Monday, September 28, 2009

Мой Дом (My House)

Here I am in my house (on the way out, thus the coat). Sitting at my desk next to my bed. My "dressing room"--the other bed filled room. Debbie sitting in my "dining room." And my kitchen/bathroom (toilet behind the curtain.)

The neighbors

It’s Monday morning, I’m at the Gasprinsky Library, not where or when I usually write my blog posts, but feeling inspired at the moment. Or maybe it is just trying to escape the drudgery of the twice-a-year Peace Corps reporting form, which true to government style, is on some elaborate excel spreadsheet that I’m sure makes the bean counters happy.
Two highlights come to mind when I think of what I did last week. Wednesday was my neighbor Maye (the landlord neighbor)’s 52nd birthday. Birthdays around here seem quite important. Everyone seems to know when everyone’s birthday is—I have been asked my date numerous times. I got Maye a plant—an African violet—and a pretty pot to put it in and a card. When I got home from work that evening, she was outside doing some thing, and I told her happy birthday and that I had a present for her. I couldn’t quite figure out her reply, except for the word potom, which means later. So I go into my house and start wondering exactly what she said—should I go over now, later, how much later? Ah, I can agonize forever over these things. Finally after about half an hour, I decided to just go over there. And as it turns out, it was perfect timing. The table had been set for dinner, and soon two other neighbor friends of hers showed up. The Goddess of Communication was smiling on me. So we had a lovely time and ate some really great Crimean Tatar food—a cold spicy eggplant salad called baklasha, plov (rice pilaf with lots of garlic) and shashleek—marinated meat shisk kabobs. And assorted other dishes and sweets. What a treat, and I felt so included, talking away with the help of my little dictionary, trying to listen and understand their conversations. Once again, I think how very lucky I am to have such wonderful neighbors.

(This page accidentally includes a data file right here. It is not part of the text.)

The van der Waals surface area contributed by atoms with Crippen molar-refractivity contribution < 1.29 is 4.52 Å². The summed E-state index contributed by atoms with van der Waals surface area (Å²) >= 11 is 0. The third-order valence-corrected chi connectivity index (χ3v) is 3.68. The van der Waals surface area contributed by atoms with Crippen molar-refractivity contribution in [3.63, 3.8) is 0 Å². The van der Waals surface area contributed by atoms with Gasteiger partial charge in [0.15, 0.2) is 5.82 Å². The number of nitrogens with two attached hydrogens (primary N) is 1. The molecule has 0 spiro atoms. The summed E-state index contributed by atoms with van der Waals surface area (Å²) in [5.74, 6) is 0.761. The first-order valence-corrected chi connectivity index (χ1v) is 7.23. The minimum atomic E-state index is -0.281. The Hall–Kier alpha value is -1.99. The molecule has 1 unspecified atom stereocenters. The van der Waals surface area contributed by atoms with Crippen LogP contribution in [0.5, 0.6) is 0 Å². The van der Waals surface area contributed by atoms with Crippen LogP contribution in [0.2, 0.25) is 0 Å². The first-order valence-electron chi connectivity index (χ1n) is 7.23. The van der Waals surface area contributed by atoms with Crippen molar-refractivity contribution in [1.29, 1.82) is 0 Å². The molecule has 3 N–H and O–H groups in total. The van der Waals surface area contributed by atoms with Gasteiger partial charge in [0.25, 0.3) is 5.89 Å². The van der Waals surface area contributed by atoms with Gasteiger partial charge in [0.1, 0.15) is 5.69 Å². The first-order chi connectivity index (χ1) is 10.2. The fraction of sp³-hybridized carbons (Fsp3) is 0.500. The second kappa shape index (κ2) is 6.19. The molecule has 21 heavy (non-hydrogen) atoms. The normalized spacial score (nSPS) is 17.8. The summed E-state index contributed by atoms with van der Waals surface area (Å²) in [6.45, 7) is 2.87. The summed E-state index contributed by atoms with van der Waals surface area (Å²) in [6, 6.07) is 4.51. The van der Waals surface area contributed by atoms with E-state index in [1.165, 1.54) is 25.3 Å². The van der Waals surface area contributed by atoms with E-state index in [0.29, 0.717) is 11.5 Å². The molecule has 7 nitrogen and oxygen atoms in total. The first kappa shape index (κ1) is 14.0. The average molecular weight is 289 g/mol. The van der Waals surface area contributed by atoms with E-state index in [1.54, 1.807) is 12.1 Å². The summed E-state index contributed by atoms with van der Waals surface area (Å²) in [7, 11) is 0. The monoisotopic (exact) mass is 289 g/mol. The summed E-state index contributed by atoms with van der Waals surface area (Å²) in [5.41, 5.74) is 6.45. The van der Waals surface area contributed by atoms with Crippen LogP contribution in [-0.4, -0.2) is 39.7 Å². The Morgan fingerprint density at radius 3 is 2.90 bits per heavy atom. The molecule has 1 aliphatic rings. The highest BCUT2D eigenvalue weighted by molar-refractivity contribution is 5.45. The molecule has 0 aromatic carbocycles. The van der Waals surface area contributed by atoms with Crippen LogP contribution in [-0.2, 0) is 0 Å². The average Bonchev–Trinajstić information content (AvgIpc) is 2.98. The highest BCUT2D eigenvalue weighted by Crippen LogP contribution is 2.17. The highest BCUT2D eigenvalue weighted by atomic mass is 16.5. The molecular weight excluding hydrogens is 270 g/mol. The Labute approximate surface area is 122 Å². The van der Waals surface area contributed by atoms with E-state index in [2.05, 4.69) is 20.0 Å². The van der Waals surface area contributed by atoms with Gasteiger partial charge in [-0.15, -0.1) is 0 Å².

And along the wonderful neighbor theme, Saturday I went on a 2 ½ hour hike with Sirdar, the soon-to-be 16 year old across the street. He really is an amazing kid. We talk in English, as he is studying English and that is a way I can help him. And his English is pretty good, so we can have some real conversations. We talked about Darwinism vs. creationism, the existence of God, the difference/similarities between Islam and Christianity, Soviet history, Stalin—these are all topics he brought up, mind you. I wanted to see if we could hike to this large lake I have noticed in the distance, so we kept heading in that direction into open fields I hadn’t crossed before. Nor had Sirdar, I don’t think. We had to turn back because the sun was starting to set, but it was great fun. Now he wants to take a day from his school vacation and the two of us hike as far as we can get in one day, which would mean about 8 hours of hiking. We want to hike to a village about 2 hours away where another Peace Corps volunteer lives, and then on beyond that. It will be an adventure. And since his dad has a car, I figure if my knee (or another part of this aging body) gives out, we can call him to come get us!